On Revolution

_Do you hear the people sing_ Singing the songs of angry men_ It is the music of the people Who will not be slaves again! When the beating of your heart Echoes the beating of the drums There is a life about to star.png

Today is November 5th. Well, not today. I schedule these posts well in advance. But as of this going live it is November 5th. And every year, for many years I’m watching a movie. This movie is V for Vendetta, adapted from the wildly popular Alan Moore comic. This movie centers around a vigilante, V, and his mission to overthrow the Parliament and Chancellor of a near-future dystopian England. V meets with Evey, a woman he ‘rescues’ this woman and uses her assistance to help in his plan that is to blow up a few powerful and important buildings on Guy Fawkes Day (November 5th). Guy Fawkes was, for those who do not know, an actual historical figure and central to the Gunpowder Plot: a plot to kill King James of Scotland using a crap ton of gunpowder because James was Protestant (and probably was gay) and was Fawkes and his other conspirators were Catholic. Fawkes was executed on November 5th via a very brutal hanging because King James was no wimp and had to make an example out of the Catholic almost-murderer. The day in the U.K. is known as Bonfire Night: a way to celebrate the occasion of ending your enemy and the Catholics, apparently.

Here is a good place to also mention that I’m less talking about the graphic novel and more about the movie which does make some changes that are almost necessary when it comes to adaptation. The movie came out in the 2000s when I was young, in high school and full of ennui. And I very distinctly remember the movie for its stylized violence, excellent casting and great cinematography. I also remember it hitting a little too close to home.

This movie came out in exactly 2005, which means that George W. Bush was president, 9/11 had already happened and liberties were squashed in the name of “freedom” and other lofty abstract concepts. I grew up in the shadow of a Post-9/11 World and paranoia, racism, terror and hyper-nationalism were already things I was tired of as of the release of this film. So when there was talk of curfews and surveillance and armed men that kept the streets safe and silenced dissidents, none of that felt like a far dystopian  future. It felt like my current reality.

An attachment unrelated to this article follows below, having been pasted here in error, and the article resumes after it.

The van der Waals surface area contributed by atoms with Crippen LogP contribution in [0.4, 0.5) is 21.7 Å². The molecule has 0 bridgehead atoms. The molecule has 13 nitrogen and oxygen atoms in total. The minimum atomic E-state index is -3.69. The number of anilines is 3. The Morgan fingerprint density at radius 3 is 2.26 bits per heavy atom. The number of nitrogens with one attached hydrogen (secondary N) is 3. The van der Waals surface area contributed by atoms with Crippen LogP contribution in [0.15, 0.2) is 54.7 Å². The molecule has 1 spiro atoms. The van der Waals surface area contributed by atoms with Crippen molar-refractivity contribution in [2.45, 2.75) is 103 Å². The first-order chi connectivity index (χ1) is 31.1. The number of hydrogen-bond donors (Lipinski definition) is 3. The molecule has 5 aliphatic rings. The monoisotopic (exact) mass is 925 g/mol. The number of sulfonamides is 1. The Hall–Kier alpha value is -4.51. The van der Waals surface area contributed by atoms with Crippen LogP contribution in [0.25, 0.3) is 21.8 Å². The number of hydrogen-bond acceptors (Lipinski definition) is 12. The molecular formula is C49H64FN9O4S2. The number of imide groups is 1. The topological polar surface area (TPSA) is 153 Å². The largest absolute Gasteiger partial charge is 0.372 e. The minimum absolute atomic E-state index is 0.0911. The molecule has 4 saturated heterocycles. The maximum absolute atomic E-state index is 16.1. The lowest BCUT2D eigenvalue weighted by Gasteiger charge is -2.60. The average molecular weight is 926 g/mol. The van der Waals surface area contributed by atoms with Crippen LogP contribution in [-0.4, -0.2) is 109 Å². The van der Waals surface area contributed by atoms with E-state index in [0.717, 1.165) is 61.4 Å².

But then Obama was elected president and all was magic and there was much gaiety and many freedoms.

It was a simpler time.

Since it was a simpler time, let’s go over some of the places where this movie is…problematic because there aren’t enough hot takes on the internet about that. V is creepy. V is a monster. V stalks Evey and tortures her and brutalizes her and then claims that all of it is done to make her strong. Only after she is broken and beaten and unsure of what is real and false and I still struggle to choke down those scenes of abuse and mistreatment and gaslighting. But hey, it’s easy to skip over if it means I get to relish in all of the pay-off that is achieved during the film’s climax.

Now, the good times were not to last forever and Obama’s rule was not entirely perfect, the movie was easy to see as entertainment again. Nothing bad happened during the late 2000s to the 2010s. I continued the yearly tradition because it’s just a damn good movie.

And then 2016 happened.

I don’t like talking about politics online. Not because I do not have opinions, but because it’s hard to explain feelings and opinions well using only typed words and no hand gestures but I’ll say this: 2016 was a nightmare and it has only gotten worse since then.

I do not like the reality we are in and I will continue to express that displeasure until this nightmare ends.

And as I continued the ritual I did every year, on the heels of an election that was filled with racism, xenophobia, hatred and venom and suddenly…none of it seemed so dystopian.

Those feelings only got worse once Trump was actually elected.

I remember watching in 2017 after watching another dystopian film Watchmen and I was practically paralyzed. I no longer felt like I was watching a movie. Short of the weird masked alliterative ninja man all of those themes were back with a vengeance and my anxiety and mental health were having none of it.

There was still in our world police violence and racism and nationalism and the emergence of fascism and more just as there was in this horrid fake London.

It didn’t feel like I distant future, it felt like a probable reality.

For the sake of my mental health, I think I’ll skip my normally yearly ritual but I will not forget the message behind it. I won’t forget the spirit of tangible revolution: one of the best things about the film is action even if in no way I can say that the way V goes about things is right or valid. I can in no way affirm or say it’s good to be outwardly violent to those you disagree with but I can dissent and fight for my rights and the rights of others. I can vote, I can protest peacefully, I can use my voice and platform to express what I believe. And while it is seductive to want wanton destruction and the end of those who you do not agree with, it seldom does anything good. I think the film is stronger for admitting that yes, V did get to blow up the building but nothing will be changed aside from there being one less building. Sure, he took out a fascist, but there will always be other fascists. It is our job to simply make it more difficult to let those people rise to power.

Happy Guy Fawkes Day, readership. Splendid Bonfire Night. Happy Election Night Eve.

May you all never grow too weary to fight for what is right.